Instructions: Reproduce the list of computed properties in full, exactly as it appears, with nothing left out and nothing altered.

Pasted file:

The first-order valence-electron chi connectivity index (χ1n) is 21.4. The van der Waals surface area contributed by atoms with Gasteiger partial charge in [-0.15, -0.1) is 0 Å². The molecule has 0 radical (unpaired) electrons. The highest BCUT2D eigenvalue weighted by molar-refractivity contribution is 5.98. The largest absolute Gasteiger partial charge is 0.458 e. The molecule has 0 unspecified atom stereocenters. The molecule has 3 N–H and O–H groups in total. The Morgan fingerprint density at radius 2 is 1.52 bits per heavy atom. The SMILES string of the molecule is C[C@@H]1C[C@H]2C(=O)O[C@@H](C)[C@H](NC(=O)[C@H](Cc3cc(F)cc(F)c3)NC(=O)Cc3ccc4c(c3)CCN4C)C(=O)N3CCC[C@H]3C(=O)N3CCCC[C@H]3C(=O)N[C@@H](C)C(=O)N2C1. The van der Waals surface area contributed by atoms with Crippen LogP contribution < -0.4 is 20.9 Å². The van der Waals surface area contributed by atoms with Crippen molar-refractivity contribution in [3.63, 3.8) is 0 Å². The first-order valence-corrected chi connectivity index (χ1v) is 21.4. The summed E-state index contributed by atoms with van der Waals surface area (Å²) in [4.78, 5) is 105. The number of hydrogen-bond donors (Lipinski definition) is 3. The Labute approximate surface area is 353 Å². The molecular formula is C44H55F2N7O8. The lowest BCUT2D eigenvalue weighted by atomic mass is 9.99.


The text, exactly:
The first-order valence-electron chi connectivity index (χ1n) is 21.4. The van der Waals surface area contributed by atoms with Gasteiger partial charge in [-0.15, -0.1) is 0 Å². The molecule has 0 radical (unpaired) electrons. The highest BCUT2D eigenvalue weighted by molar-refractivity contribution is 5.98. The largest absolute Gasteiger partial charge is 0.458 e. The molecule has 0 unspecified atom stereocenters. The molecule has 3 N–H and O–H groups in total. The Morgan fingerprint density at radius 2 is 1.52 bits per heavy atom. The SMILES string of the molecule is C[C@@H]1C[C@H]2C(=O)O[C@@H](C)[C@H](NC(=O)[C@H](Cc3cc(F)cc(F)c3)NC(=O)Cc3ccc4c(c3)CCN4C)C(=O)N3CCC[C@H]3C(=O)N3CCCC[C@H]3C(=O)N[C@@H](C)C(=O)N2C1. The van der Waals surface area contributed by atoms with Crippen LogP contribution < -0.4 is 20.9 Å². The van der Waals surface area contributed by atoms with Crippen molar-refractivity contribution in [3.63, 3.8) is 0 Å². The first-order valence-corrected chi connectivity index (χ1v) is 21.4. The summed E-state index contributed by atoms with van der Waals surface area (Å²) in [4.78, 5) is 105. The number of hydrogen-bond donors (Lipinski definition) is 3. The Labute approximate surface area is 353 Å². The molecular formula is C44H55F2N7O8. The lowest BCUT2D eigenvalue weighted by atomic mass is 9.99.